Frankenstein by Mary Shelley, a detailed study and analysis
Detailed study of major themes in Frankenstein
Click the link below for a detailed analysis of the novel Frankenstein
Mary Shelley’s Frankenstein
Frankenstein is a scintillating novel that speaks about the oppressive forces in the society. We can see oppressive forces operating in the novel that ultimately made it a tragedy. These opposing forces damaged the entire show as no good things happened in the entire story. Growth of science and technology is portrayed as an oppressive force that oppresses the gentle humanity. This dangerous growth of technology is found to be enslaving the aspects of humanity in this novel. Technology acts as an autonomous force that enchains the natural humane forces. The characters of the novel include Victor Frankenstein, Robert Walton, Victor Frankenstein, The monster, Alphonse Frankenstein, Elizabeth Lavenza, Henry Clerval, William Frankenstein, Justine Moritz, Caroline Beaufort, Beaufort, Peasants, M. Waldman, M. Krempe, Mr. Kirwin (Shelley, 1816–1817).
In the novel Frankenstein, the main character Victor Frankenstein (the doomed protagonist who is the narrator of the major portion of the story) attempted to go beyond the accepted human limit. Victor’s strange quest for knowledge made him give birth to a dangerous ugly-looking monster that took away from him everything he loved. A similar endeavor was done by Robert Walton (the Arctic seafarer whose letters open and close the novel) who tried to surpass all previous human explorations and discoveries by attempting to reach the North Pole. The forces of innovation ignore the established theories of tradition and propagate widely. The scientific innovations in Frankenstein constitute a new way of understanding. The dangerous pursuit of knowledge is the central theme of the novel Frankenstein. Victor tried to go beyond accepted human limits. He tried to access the secret of life. This ruthless pursuit of knowledge and its dangerous consequences is the core of the novel. The careless application of knowledge resulted in the destruction of everyone that is close to him. The moral of the novel Frankenstein isthat the crazy thirst of knowledge is destructive.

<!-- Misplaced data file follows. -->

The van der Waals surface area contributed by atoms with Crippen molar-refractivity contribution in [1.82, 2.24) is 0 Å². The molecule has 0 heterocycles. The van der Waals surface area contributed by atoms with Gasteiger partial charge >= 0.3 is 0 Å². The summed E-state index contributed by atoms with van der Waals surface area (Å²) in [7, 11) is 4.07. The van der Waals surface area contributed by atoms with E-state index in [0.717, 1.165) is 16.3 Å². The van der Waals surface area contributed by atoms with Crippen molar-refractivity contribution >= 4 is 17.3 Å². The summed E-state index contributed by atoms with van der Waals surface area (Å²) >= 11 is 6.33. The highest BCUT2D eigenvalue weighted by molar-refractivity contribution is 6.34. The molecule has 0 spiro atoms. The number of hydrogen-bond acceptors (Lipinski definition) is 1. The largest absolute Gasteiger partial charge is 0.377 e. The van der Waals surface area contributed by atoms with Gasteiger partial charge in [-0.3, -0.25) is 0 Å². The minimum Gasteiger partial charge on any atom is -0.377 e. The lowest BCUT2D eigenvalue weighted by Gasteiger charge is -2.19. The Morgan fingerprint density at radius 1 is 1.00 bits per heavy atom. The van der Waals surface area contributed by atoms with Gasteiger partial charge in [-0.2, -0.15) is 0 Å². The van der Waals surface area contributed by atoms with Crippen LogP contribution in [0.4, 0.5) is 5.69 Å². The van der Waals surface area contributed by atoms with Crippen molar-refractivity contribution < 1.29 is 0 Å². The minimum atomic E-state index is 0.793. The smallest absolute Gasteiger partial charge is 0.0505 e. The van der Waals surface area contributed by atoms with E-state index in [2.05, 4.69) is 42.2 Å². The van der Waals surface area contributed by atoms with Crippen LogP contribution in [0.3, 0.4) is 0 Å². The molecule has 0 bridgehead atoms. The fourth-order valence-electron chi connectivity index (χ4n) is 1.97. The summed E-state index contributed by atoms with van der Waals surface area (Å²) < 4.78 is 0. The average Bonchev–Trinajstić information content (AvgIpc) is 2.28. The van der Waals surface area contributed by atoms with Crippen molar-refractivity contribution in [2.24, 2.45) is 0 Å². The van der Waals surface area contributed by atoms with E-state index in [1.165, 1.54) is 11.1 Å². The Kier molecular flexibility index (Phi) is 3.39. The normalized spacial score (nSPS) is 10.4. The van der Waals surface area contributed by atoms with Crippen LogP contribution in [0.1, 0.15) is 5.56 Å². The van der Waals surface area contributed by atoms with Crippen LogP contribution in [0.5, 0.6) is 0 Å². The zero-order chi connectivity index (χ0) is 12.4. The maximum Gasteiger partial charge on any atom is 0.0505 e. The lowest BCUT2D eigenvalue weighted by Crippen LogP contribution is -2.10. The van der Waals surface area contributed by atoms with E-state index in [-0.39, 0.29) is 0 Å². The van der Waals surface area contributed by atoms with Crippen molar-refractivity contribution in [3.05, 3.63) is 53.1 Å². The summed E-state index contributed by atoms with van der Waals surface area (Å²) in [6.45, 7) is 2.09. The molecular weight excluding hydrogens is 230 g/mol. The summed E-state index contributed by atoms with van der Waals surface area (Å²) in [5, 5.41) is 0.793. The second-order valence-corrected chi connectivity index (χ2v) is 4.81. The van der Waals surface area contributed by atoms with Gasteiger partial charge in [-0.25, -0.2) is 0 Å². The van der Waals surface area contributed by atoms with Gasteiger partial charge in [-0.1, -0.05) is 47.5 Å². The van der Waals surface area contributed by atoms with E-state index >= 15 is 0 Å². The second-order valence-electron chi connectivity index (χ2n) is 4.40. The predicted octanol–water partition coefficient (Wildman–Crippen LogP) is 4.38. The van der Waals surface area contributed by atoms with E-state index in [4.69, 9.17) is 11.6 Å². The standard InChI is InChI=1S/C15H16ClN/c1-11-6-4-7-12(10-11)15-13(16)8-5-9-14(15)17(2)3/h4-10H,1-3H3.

Frankenstein new way of learning
The new way of knowing or the innovations in Frankenstein was the result of Victor’s desire to access the secret of life. The result was expected to be advantageous as Victor only had good intentions while making the monster Frankenstein. Innovations or the new way of learning is advantageous in most cases even though it contradicts with the element of tradition. The new way of leaning has equipped the society with various useful elements. Innovations give life to the society. A world without innovations cannot be dreamt even. Here in the novel Victor is employing this new way of learning to understand the secret of life.
Frankenstein and technology
The new way of leaning, at the same time, is destructive in several cases as it happens in the novel. In the novel we find that Victor’s chase for knowledge created the monster that brought nothing but destruction. The innovative force in the novel destroyed the cultural elements completely. The innovative force gives birth to a perilous oppressive power that disguises as a new technological element. The monster Frankenstein represents the technological force that was constantly attempting to trample the traditional or cultural elements. During those days the European view of technology (during the time of the novel Frankenstein) was more or less like a monster or gigantic force that harms the culture, tradition and nature in every possible way. The human made technology also has turned out to be curse for humanity like this monster made by Victor. The technology that was supposed to be a liberating force turned out to be a curse for humanity as it crushes the forces of culture and tradition.
Human beings make tools and techniques that do not work well for them. Technology fails human beings. They try to answer with technology, problems above problems. Man uses technology to conquer world. Technology in turn makes man fail before it. Man is not controlling technology. It is technology that controls man. In Frankenstein we see the monster assuming the shape of a giant, comparing himself to Satan and Adam. Here we read a quote from John Milton’s Paradise Lost “Did I request thee, Maker, from my clay to mould me Man, did I solicit thee from darkness to promote me? (Shelley, 1816–1817, p. 743–745).” Here also his creator Victor rejects the monster, like Adam. This question shows the monster’s ill will towards its monster for forsaking him in a world that is hostile towards him. He considers victor responsible for his ugliness and becomes hostile towards him. Wee see Walton remembering the words of the monster “I, the miserable and the abandoned, am an abortion, to be spurned at, and kicked, and trampled on (Shelley, 1816–1817).” These words indicate that monster is an unwanted life being abandoned by its creator. Many of the novel technological innovations have a similar end. They are also unwanted things that can bring nothing but destruction and disaster.
Frankenstein characters, Monster in Frankenstein